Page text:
Things to Know About the Russian Mission in Central African Republic

© AP Photo / Jerome DelaySeleka Muslim militias drive through Bangui, Central African Republic
Seleka Muslim militias drive through Bangui, Central African Republic - Sputnik International
Three individuals, allegedly Russian journalists, have been found dead in the war-torn African country, AFP has reported. Russian diplomats are on their way to identify the victims. Sputnik has gathered the facts about the Russian mission in the CAR.

Under UN Security Council resolution 2127, Russia received a greenlight to send weapons and a small military contingent to support the Central Africa Republic's (CAR) security forces uphold peace in the war-torn country.

Moscow sent five military advisers and 170 civilian instructors, as well as a supply of light arms and ammunition to support the country's government, led by President Faustin-Archange Touadera, in late January. According to a statement issued by the Russian Foreign Ministry in March 2018, the Russian mission in the CAR was tasked with training government forces and helping to "provide a lasting solution to the armed conflict."

READ MORE: Three Russians With Press Cards Reportedly Killed In Central African Republic

In May 2018, anonymous sources within rebel groups in the CAR, cited by AFP, claimed that they had been approached by "Russian figures" offering to mediate in their conflict with the central government. A similar offer was made to the government itself, but was rejected by Bangui, according to a government spokesman. The Russian Foreign Ministry hasn't commented on the reports.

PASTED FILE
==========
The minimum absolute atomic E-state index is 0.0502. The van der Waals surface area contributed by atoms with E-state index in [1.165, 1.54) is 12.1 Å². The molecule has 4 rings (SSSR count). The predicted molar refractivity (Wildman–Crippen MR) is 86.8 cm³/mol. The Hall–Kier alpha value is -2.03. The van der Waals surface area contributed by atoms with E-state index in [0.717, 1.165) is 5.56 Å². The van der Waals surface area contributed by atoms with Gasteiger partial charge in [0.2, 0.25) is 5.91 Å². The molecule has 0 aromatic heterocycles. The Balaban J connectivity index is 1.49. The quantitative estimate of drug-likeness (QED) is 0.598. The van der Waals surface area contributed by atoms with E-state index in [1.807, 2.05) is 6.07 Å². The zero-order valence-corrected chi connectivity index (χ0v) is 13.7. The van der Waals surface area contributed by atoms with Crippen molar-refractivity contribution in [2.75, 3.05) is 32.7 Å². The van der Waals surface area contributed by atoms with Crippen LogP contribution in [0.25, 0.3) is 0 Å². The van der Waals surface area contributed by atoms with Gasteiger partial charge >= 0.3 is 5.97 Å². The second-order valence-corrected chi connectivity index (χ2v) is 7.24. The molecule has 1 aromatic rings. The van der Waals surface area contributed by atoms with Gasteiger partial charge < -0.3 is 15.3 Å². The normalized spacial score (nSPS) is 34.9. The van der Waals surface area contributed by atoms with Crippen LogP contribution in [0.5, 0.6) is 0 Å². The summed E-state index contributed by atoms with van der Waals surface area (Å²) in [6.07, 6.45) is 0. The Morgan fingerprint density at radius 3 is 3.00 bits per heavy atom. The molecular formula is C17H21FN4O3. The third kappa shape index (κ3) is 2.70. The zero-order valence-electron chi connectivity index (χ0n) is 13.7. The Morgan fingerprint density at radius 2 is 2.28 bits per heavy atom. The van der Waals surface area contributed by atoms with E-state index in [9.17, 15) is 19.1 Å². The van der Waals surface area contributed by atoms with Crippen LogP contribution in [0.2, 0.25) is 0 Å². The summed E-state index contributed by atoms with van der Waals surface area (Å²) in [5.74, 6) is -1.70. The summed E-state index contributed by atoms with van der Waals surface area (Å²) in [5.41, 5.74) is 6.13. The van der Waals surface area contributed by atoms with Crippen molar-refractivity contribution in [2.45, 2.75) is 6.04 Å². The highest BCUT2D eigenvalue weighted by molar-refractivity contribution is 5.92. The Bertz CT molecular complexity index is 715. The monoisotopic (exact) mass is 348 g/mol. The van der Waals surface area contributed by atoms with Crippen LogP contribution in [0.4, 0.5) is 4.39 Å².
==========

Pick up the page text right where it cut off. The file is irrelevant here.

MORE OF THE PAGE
According to another AFP report, the Russian mission in the CAR also participated in humanitarian efforts, dispatching a convoy consisting of about 20 trucks loaded with medical supplies to local hospitals. Moscow hasn't commented on the matter.

READ MORE: UN Chief Condemns Attack on UN Convoy in Central African Republic

The Central African Republic, which has seen years of violent clashes between Christian and Muslim groups following the overthrow of its long-time president, Francois Bozize, is considered to be one of most unstable countries in the region. The UN imposed sanctions barring weapons exports to the country in 2013, but a lack its peacekeeping mission's success, MINUSCA, led it to provide an exception for Russia in December 2017.

To participate in the discussion
log in or register
Заголовок открываемого материала